This Chapter explores praxis development amongst a group of teachers engaged in professional development (typically described as 'PD') at a particular moment in the formation of Australian and Queensland state policies about professional development. The Chapter focuses on the activities of the group as they collaborated across their respective schools to try to orchestrate sustained, coherent cross-school professional development for themselves and their colleagues, during a time of significant educational reform. The group of teachers orchestrating these processes was known as the 'Curriculum Board', and the schools from which they were drawn were described collectively as the 'Future Schools Cluster'. The Chapter explores the work of the Curriculum Board as a locally mandated response to a broader policy context in which the reform of public schooling in Queensland was being advocated. It describes the work of the Curriculum Board and its effects as the product of a complex policy setting which simultaneously encouraged and discouraged the orchestration of active, sustained, teacher-led professional development practices. The Chapter focuses on the interrelations between Board members, and the nature of the teacher learning which transpired within the Board in the context of pertinent teacher learning policies, and the histories which informed these policies. The Chapter is divided into two sections to help the reader make sense of the way in which both the present and the past inform the mutually constitutive interplay between a particular group of teachers, and the context in which they undertook their work. The first half of the Chapter describes the learning which occurred, and the work of the Board more generally, as evidence of policy support for context-specific, teacher-led, ongoing and genuinely collaborative approaches to teacher learning, and also, perhaps contradictorily, support for more technicist, economistic andaccountability-oriented approaches. The data presented provides insights into the tensions evident within and across these disparate positions and emphases. These tensions are not simply the product of one specific policy moment, however. The second half of the Chapter puts these tensions in an historical context. It describes the professional development practices which transpired within the Curriculum Board more broadly in terms of historical tensions which have influenced relevant policies related to teacher professional development over the previous thirty years, and describes the way in which these tensions have been interpreted by teachers and school administrators as they struggled to make sense of them. That is, the Chapter provides insights into how teacher learning has been influenced by the broader policy context, and how these policies have served as metapractices or practice architectures (see Kemmis & Grootenboer, Chapter Three, this volume) that operated to enable and constrain the professional development that ensued.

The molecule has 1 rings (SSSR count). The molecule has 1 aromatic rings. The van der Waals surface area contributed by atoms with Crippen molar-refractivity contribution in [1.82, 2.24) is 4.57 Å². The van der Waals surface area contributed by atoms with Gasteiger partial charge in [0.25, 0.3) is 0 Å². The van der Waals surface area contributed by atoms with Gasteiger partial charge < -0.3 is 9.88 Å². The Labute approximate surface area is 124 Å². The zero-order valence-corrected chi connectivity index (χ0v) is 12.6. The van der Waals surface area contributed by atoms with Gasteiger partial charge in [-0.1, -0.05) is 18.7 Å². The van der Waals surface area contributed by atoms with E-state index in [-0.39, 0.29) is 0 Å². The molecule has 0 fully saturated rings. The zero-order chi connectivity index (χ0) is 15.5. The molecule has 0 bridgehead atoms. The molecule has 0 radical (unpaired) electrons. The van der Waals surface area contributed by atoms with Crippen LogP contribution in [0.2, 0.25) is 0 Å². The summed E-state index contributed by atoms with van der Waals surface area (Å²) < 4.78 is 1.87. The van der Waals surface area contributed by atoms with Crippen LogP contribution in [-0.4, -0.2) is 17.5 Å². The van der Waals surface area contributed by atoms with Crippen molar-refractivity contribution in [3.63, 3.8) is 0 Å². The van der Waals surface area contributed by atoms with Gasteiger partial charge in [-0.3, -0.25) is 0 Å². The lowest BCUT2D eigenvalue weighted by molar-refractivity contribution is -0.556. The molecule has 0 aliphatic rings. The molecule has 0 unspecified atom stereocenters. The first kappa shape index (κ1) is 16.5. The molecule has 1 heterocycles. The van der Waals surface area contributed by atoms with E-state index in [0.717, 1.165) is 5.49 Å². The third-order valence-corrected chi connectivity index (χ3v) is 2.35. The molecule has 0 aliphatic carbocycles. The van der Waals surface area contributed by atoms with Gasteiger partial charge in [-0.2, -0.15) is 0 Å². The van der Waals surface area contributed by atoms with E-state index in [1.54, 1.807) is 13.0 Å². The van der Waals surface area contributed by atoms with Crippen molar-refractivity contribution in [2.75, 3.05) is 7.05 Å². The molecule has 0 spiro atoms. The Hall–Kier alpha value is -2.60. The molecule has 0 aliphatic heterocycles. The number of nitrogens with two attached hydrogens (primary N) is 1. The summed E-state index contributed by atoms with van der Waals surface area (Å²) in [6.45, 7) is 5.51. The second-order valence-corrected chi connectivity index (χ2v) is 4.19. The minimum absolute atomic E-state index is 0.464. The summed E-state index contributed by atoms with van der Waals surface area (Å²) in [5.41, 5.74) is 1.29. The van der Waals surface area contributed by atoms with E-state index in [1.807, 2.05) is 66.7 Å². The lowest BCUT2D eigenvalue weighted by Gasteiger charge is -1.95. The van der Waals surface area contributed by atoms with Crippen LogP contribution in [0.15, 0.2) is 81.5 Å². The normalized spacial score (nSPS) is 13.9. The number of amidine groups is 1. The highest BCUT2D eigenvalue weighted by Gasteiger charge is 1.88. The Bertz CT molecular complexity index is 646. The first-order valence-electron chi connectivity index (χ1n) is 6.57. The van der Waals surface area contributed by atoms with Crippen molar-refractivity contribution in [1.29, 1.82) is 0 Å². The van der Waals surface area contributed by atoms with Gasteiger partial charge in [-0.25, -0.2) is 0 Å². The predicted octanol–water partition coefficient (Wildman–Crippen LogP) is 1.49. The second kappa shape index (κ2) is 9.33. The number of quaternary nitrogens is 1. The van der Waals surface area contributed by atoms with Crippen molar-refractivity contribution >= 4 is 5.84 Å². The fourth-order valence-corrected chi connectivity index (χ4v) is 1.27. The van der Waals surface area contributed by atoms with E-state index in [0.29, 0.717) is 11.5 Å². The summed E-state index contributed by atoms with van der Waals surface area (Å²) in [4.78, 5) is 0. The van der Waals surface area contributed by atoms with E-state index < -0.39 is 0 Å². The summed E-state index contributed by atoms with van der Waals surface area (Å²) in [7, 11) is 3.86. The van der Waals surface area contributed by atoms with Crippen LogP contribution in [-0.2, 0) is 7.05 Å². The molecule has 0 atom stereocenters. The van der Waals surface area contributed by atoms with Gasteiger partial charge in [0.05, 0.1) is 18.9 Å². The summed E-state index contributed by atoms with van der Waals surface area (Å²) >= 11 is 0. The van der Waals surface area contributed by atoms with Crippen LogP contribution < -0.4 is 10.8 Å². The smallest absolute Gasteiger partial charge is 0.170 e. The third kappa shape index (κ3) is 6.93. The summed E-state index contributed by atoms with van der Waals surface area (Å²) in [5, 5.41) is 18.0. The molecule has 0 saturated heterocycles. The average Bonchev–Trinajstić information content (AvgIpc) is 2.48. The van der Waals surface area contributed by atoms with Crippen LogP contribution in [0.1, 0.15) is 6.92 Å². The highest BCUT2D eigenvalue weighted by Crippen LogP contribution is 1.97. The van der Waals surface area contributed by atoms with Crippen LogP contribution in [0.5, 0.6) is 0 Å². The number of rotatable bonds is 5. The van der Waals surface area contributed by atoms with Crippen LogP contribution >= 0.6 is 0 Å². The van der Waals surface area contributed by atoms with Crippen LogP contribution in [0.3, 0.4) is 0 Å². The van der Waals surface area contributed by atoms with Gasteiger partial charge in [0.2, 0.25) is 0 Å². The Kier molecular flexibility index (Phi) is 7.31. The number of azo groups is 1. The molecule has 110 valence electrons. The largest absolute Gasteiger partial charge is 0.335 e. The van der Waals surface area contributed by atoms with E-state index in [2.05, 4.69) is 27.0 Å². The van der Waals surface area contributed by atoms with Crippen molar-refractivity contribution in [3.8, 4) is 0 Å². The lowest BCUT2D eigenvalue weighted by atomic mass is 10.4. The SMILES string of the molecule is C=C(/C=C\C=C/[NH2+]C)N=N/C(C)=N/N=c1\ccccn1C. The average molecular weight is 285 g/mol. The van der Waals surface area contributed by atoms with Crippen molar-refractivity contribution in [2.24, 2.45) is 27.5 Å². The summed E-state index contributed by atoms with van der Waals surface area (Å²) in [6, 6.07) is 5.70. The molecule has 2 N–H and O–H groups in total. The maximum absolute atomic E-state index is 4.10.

|Title of host publication||Enabling praxis|
|Subtitle of host publication||Challenges for education|
|Editors||Stephen Kemmis, Tracey J Smith|
|Place of Publication||Rotterdam, The Netherlands|
|Number of pages||22|
|Publication status||Published - 2008|